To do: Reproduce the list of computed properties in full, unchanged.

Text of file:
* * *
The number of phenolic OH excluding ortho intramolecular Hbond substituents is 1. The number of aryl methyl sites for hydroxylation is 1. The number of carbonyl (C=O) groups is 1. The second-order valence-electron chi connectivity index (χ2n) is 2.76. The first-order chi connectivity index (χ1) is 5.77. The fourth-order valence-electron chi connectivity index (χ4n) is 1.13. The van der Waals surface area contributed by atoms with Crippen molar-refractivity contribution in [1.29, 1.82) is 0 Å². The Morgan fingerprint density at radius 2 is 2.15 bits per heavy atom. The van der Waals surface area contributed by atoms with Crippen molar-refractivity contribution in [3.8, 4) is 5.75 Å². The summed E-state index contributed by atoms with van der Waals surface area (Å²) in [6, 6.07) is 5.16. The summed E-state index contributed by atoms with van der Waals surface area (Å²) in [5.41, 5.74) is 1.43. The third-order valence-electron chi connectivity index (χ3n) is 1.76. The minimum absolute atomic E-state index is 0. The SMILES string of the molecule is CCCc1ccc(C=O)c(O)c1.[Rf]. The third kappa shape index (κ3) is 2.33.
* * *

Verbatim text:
The number of phenolic OH excluding ortho intramolecular Hbond substituents is 1. The number of aryl methyl sites for hydroxylation is 1. The number of carbonyl (C=O) groups is 1. The second-order valence-electron chi connectivity index (χ2n) is 2.76. The first-order chi connectivity index (χ1) is 5.77. The fourth-order valence-electron chi connectivity index (χ4n) is 1.13. The van der Waals surface area contributed by atoms with Crippen molar-refractivity contribution in [1.29, 1.82) is 0 Å². The Morgan fingerprint density at radius 2 is 2.15 bits per heavy atom. The van der Waals surface area contributed by atoms with Crippen molar-refractivity contribution in [3.8, 4) is 5.75 Å². The summed E-state index contributed by atoms with van der Waals surface area (Å²) in [6, 6.07) is 5.16. The summed E-state index contributed by atoms with van der Waals surface area (Å²) in [5.41, 5.74) is 1.43. The third-order valence-electron chi connectivity index (χ3n) is 1.76. The minimum absolute atomic E-state index is 0. The SMILES string of the molecule is CCCc1ccc(C=O)c(O)c1.[Rf]. The third kappa shape index (κ3) is 2.33.